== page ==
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Ep 106 – Sexual violence (part 1)


Posted 23 May 2024

Dr James Waldron, Hayley Wilson

Understanding sexual violence is vitally important in primary care. A GP may be the first (or only) individual spoken to by a person who has experienced sexual violence. But how often does the experience disclosed represent the full scope of the issue? How much sexual violence goes unreported? What has changed about our understanding of sexual violence and its context? In this episode, the first of a series looking at this topic, Dr James Waldron speaks with Hayley Wilson (Consent and Sexual Violence Development Officer at Nottingham Trent University) about the spectrum of problems related to sexual violence and the critical importance of understanding this topic and responding well from the outset.

Key references

  1. Office for National Statistics. Sexual offences in England and Wales overview: year ending March 2022. 23 March 2023.
  2. Rape Crisis England & Wales. Rape and sexual assault statistics. 2023.
  3. The Crown Prosecution Service. Key facts about how the CPS prosecutes allegations of rape. 19 October 2020.

Key take-home points

  • Sexual violence can be a range of issues from inappropriate touching, to imaged based violence to rape. “Violence” in this context relates to “violation”.
  • Get used to talking about sexual violence, breaking the taboo – build confidence in talking about it and imbue our patients.
  • One of the most powerful things you can do for a patient is “listen”.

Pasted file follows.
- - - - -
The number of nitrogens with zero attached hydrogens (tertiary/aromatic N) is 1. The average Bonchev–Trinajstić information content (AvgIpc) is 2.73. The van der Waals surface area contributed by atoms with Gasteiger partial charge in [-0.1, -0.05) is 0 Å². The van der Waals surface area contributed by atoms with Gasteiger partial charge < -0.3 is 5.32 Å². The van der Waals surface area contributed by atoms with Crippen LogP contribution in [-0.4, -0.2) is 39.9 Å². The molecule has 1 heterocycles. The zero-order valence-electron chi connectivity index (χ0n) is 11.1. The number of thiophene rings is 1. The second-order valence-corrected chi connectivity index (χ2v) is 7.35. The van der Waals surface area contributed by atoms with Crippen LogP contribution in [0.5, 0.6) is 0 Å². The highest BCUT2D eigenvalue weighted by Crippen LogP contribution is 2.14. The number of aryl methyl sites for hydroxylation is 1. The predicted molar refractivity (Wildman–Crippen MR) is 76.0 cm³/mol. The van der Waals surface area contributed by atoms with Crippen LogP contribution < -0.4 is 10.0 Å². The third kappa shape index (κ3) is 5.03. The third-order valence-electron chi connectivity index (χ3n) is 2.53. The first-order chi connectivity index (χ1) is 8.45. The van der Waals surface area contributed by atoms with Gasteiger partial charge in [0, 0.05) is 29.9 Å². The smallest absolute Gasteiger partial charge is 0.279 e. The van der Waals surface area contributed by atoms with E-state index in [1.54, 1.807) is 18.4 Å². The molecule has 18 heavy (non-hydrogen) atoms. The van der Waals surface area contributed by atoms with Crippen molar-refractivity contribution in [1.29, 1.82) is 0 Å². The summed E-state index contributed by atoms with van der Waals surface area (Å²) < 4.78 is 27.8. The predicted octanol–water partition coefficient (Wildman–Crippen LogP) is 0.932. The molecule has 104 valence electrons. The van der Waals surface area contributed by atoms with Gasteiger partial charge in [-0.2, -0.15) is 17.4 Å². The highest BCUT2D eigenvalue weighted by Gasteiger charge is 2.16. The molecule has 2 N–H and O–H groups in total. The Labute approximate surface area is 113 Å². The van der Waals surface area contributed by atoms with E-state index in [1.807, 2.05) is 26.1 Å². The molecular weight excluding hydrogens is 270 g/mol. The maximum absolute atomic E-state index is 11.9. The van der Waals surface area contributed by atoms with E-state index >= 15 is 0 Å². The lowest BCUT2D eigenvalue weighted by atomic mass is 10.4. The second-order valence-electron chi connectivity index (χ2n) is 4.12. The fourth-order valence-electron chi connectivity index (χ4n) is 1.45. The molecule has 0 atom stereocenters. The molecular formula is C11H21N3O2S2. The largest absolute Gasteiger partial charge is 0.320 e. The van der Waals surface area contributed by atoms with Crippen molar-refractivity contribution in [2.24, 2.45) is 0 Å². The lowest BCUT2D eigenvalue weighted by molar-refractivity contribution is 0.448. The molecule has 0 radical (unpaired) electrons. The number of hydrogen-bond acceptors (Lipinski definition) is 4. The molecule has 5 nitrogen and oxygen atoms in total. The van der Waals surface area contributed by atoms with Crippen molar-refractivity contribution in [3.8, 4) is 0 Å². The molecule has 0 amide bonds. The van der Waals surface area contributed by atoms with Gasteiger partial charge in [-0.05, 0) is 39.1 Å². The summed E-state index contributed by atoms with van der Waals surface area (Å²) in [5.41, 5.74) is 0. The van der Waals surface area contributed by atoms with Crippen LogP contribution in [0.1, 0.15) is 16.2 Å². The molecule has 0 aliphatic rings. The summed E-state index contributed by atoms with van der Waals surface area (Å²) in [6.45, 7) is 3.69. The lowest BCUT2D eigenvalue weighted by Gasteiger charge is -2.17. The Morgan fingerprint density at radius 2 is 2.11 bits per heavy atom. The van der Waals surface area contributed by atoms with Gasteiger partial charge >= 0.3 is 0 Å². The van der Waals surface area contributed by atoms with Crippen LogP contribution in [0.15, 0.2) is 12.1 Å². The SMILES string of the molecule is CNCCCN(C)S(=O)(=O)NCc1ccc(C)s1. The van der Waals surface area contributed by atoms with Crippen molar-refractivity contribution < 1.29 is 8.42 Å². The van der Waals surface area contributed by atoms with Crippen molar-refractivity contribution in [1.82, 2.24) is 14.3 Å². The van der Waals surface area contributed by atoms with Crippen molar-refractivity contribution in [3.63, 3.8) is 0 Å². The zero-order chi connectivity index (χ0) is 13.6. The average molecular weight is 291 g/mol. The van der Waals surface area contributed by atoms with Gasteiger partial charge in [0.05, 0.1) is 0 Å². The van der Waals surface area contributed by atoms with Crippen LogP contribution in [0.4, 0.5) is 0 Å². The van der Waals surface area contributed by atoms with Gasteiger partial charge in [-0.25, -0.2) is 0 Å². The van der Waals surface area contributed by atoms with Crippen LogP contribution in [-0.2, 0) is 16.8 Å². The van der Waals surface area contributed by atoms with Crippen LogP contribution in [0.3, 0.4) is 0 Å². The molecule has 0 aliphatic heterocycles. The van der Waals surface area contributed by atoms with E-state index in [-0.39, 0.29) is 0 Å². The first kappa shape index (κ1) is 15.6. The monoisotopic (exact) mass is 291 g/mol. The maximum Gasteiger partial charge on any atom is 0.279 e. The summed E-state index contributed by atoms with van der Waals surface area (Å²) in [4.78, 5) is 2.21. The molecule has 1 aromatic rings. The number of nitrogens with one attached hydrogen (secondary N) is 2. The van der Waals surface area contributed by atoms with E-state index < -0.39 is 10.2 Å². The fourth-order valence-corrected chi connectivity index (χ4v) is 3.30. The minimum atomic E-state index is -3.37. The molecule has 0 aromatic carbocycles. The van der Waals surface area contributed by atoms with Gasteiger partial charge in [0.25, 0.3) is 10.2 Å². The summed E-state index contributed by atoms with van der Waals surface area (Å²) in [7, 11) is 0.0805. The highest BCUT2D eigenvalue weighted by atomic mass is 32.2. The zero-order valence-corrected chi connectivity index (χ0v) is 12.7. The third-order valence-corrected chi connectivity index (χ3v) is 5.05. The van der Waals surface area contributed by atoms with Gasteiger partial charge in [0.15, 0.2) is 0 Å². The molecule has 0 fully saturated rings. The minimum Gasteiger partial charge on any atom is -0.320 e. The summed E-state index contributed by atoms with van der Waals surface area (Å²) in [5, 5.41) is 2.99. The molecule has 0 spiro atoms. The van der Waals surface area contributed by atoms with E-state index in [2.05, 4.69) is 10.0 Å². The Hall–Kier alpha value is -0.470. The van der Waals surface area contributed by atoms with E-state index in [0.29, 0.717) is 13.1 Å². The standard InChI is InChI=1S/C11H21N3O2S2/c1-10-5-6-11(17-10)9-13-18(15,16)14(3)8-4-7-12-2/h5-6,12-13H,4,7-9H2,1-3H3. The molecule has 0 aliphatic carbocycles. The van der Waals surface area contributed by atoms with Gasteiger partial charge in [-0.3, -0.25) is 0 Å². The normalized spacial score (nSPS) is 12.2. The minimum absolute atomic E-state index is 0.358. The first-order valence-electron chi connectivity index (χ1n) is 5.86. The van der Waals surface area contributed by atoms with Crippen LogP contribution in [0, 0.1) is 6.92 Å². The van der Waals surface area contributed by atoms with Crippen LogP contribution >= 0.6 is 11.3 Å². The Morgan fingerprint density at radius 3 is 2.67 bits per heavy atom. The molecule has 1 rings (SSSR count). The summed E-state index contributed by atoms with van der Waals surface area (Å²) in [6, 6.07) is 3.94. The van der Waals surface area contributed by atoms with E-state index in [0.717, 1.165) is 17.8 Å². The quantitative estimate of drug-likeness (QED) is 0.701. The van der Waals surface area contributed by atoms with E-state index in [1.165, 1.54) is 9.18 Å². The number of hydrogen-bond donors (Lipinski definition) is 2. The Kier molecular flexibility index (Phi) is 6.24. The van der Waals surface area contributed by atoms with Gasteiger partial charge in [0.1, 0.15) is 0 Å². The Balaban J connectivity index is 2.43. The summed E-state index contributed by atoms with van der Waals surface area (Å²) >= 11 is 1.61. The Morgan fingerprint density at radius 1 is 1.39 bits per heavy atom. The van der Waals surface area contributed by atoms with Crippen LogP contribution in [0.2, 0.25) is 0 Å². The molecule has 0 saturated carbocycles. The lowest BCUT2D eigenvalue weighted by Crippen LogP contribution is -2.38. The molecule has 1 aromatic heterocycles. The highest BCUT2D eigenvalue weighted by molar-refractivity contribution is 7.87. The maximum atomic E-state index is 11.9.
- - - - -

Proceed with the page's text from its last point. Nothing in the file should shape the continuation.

• Sexual and domestic violence can overlap significantly. Domestic violence is perpetrated by family members or partners. Sexual violence has a broader range of situations – not always someone you know.
  • Context is important but cultural understanding of appropriate sexual encounters has changed over time.
  • Consent education is important, particularly for students to help them understand and navigate relationships when they are gaining independence and may be experimenting with drugs and alcohol.
  • People may feel violated by any aspect of sexual violence, particularly if repeated – it is not limited to assault or rape. It is important to believe and validate people’s experiences.
  • Sexual violence is often under-reported, under-recognised and difficult to prosecute, with a low conviction rate.
  • People who are subjected to sexual violence may consider themselves to blame.
  • The way you respond to a disclosure is vitally important for the rest of their journey.
  • Take home points – update and educate yourself, and challenge what you know about sexual violence.

Useful links

  1. Everyone’s Invited.
  2. Rape Crisis England & Wales.
  3. Notts SVS Services.
  4. The Survivors Trust. Sexual Assault Referral Centres (SARC).
  5. NHS. Find rape and sexual assault referral centres.
  6. Survivors UK.
  7. The Topaz Centre.
  8. Equation.
  9. Juno Women's Aid.
  10. East Midlands Children and Young People’s Sexual Assault Service.
  11. The Nottingham Consent Coalition.
  12. The Crown Prosecution Service.
  13. End Violence Against Women Coalition.
  14. Mothers of Sexually Abused Children.
  15. National Association for People Abused in Childhood.
  16. Victims First.
  17. Channel 4.


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